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Issue #1919      June 15, 2020

US protests

A lesson in violence

The last few weeks have given US citizens an extraordinary practical lesson in what Max Weber called the state’s “monopoly over violence.” Mass protests against police brutality have been met with an obscene increase in police brutality as the state attempts to reassert control over the people and maintain the status quo.

At the time of writing, over 10,000 arrests have been made and several protestors have been killed. Indiscriminate use of “non-lethal” ammunition has resulted in hundreds of injuries, with many people permanently blinded after being shot in the face with rubber bullets. The use of tear gas, which is banned in conventional warfare, has also been heavily criticised, especially as any harm caused to protestors’ respiratory systems will exacerbate the symptoms of COVID-19.

Despite the violence – or perhaps because of it – some progress has been made. The Minneapolis City Council has pledged to disband its police department and to explore community-based public safety models. Protestors in other states have been pushing for police services to be defunded, while those at the most radical fringe are calling for the abolition of police altogether.

There is, however, a further lesson to be learned from the situation. Despite the immediacy of the ongoing conflict, protestors in the US must also realise that what they are currently experiencing is the same brutality and repression their own nation has always inflicted upon the global south.

The daily violence brought against black Americans (and now their non-black allies) in the imperial core is the same daily terror inflicted upon millions of ordinary people on the imperial periphery. Indeed, we can say that the relative comfort and prosperity enjoyed by Americans comes at the cost of millions of others living in misery, and that this exchange is guaranteed by US military force.

The US maintains more than 800 military bases outside of its own borders, all of which are crucial for continuing the empire’s stranglehold on global politics and economics. Since 2003, over 200,000 Iraqi civilians have been killed by US forces as part of the empire’s effort to maintain control of the global oil industry. In Afghanistan, Pakistan, Somalia and Yemen, over 2,000 civilians have been killed by illegal US drone strikes, with Presidents Bush, Obama, and Trump all sharing responsibility. On more than one occasion, these barbaric drone strikes have deliberately targeted wedding parties and other social gatherings in full knowledge that civilians were at risk of injury or death.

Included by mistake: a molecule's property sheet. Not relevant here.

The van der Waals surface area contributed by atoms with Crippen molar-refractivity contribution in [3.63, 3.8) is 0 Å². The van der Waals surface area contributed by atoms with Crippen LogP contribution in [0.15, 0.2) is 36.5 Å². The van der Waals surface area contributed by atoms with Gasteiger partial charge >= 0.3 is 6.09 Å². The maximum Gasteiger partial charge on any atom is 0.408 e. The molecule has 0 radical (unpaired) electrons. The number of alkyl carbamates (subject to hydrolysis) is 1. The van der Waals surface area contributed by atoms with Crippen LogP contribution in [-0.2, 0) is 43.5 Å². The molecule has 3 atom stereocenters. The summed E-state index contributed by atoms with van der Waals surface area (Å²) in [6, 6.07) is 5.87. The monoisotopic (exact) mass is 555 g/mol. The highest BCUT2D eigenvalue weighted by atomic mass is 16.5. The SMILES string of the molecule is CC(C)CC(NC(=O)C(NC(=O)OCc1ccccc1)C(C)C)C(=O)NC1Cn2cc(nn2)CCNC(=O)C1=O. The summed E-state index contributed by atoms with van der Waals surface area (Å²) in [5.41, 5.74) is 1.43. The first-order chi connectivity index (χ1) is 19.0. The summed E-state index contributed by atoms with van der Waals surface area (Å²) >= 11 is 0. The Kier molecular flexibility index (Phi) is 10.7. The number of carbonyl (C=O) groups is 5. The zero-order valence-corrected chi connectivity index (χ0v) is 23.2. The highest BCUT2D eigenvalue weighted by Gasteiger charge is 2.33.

The 2011 US-led military intervention in Libya, orchestrated by President Barack Obama and Secretary of State Hilary Clinton, turned a thriving, cosmopolitan nation into a boneyard. Under the false pretence of humanitarian concerns, the US targeted Libyan leader Muammar Gaddafi because of his vocal anti-imperialism. Gaddafi’s pan-African vision for economic independence was unacceptable to the US, especially considering Libya’s vast oil reserves.

The murder of Gaddafi, aided by US drone strikes, tipped Libya into a downward spiral of civil war. Now, Libya is the epicentre of the modern African slave trade. Refugees from across the continent attempting to cross the Mediterranean are captured, tortured and sold. This is a humanitarian crisis created by US military violence, once again in the interests of maintaining US control of global markets and politics.

And let us not forget the United States’ outsourcing of violence through proxies. The US is currently providing material and logistical support to Saudi Arabia’s military intervention in Yemen. The Yemeni population has been utterly devastated by this ruthless conflict. Over 16 million Yemenis are suffering from malnutrition as their entire country is effectively under siege. As many as 100,000 Yemeni children have died of starvation since the conflict began in 2015. Some critics have gone so far as to label the war as an act of genocide. The destabilisation of Yemen bolsters Saudi Arabia’s presence in the region, which ultimately serves US interests.

If progressives in the US are serious about achieving real change, they need to recognise that this change must also extend beyond their own borders. US police brutality at home and US military brutality abroad are two sides of the same coin. Yes, systemic racism and violence against people of colour must stop, in the US and everywhere. But it is not enough for protestors to demand an end to police brutality within the US while ignoring the violence their nation inflicts upon people in other countries, especially when Americans benefit from this violence.

Should the protests succeed in putting a stop to police brutality in the US, this momentum must then be directed towards solving the broader problem of US imperialist violence. Only the abolition of the US as a global military empire will bring true justice for the oppressed peoples of the world, and this change must be led by Americans themselves. Whether those in the US who are striving for change can summon the self-awareness to recognise this need remains to be seen.

Next article – Restraint in South China Sea needed against US inflammatory opinions

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